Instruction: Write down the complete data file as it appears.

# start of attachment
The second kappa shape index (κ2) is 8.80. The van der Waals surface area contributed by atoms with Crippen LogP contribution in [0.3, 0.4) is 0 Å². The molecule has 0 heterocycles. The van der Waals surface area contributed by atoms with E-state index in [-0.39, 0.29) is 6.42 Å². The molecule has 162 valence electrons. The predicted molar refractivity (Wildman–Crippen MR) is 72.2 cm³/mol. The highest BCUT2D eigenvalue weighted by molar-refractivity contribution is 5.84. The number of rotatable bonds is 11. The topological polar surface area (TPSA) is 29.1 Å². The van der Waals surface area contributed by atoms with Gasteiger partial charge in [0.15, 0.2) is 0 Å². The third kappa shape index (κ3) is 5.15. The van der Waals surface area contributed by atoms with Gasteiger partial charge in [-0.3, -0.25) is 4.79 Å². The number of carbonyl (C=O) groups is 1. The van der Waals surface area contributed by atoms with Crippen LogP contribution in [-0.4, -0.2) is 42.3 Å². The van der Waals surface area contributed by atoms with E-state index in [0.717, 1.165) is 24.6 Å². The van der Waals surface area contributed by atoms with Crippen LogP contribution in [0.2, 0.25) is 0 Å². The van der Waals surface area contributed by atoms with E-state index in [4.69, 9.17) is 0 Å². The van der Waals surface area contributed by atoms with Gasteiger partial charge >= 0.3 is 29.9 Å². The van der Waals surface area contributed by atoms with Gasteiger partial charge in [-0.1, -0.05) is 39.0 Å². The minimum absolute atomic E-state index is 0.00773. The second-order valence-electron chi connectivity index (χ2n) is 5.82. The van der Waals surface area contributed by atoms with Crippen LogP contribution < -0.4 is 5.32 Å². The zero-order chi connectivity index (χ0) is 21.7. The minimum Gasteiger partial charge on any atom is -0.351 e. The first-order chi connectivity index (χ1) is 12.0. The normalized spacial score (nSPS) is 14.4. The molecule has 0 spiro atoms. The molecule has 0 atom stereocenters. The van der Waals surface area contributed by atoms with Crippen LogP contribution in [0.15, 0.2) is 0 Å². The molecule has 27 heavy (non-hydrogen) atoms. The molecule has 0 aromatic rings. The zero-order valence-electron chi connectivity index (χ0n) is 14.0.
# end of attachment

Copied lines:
The second kappa shape index (κ2) is 8.80. The van der Waals surface area contributed by atoms with Crippen LogP contribution in [0.3, 0.4) is 0 Å². The molecule has 0 heterocycles. The van der Waals surface area contributed by atoms with E-state index in [-0.39, 0.29) is 6.42 Å². The molecule has 162 valence electrons. The predicted molar refractivity (Wildman–Crippen MR) is 72.2 cm³/mol. The highest BCUT2D eigenvalue weighted by molar-refractivity contribution is 5.84. The number of rotatable bonds is 11. The topological polar surface area (TPSA) is 29.1 Å². The van der Waals surface area contributed by atoms with Gasteiger partial charge in [0.15, 0.2) is 0 Å². The third kappa shape index (κ3) is 5.15. The van der Waals surface area contributed by atoms with Gasteiger partial charge in [-0.3, -0.25) is 4.79 Å². The number of carbonyl (C=O) groups is 1. The van der Waals surface area contributed by atoms with Crippen LogP contribution in [-0.4, -0.2) is 42.3 Å². The van der Waals surface area contributed by atoms with E-state index in [0.717, 1.165) is 24.6 Å². The van der Waals surface area contributed by atoms with Crippen LogP contribution in [0.2, 0.25) is 0 Å². The van der Waals surface area contributed by atoms with E-state index in [4.69, 9.17) is 0 Å². The van der Waals surface area contributed by atoms with Gasteiger partial charge >= 0.3 is 29.9 Å². The van der Waals surface area contributed by atoms with Gasteiger partial charge in [-0.1, -0.05) is 39.0 Å². The minimum absolute atomic E-state index is 0.00773. The second-order valence-electron chi connectivity index (χ2n) is 5.82. The van der Waals surface area contributed by atoms with Crippen LogP contribution < -0.4 is 5.32 Å². The zero-order chi connectivity index (χ0) is 21.7. The minimum Gasteiger partial charge on any atom is -0.351 e. The first-order chi connectivity index (χ1) is 12.0. The normalized spacial score (nSPS) is 14.4. The molecule has 0 spiro atoms. The molecule has 0 atom stereocenters. The van der Waals surface area contributed by atoms with Crippen LogP contribution in [0.15, 0.2) is 0 Å². The molecule has 27 heavy (non-hydrogen) atoms. The molecule has 0 aromatic rings. The zero-order valence-electron chi connectivity index (χ0n) is 14.0.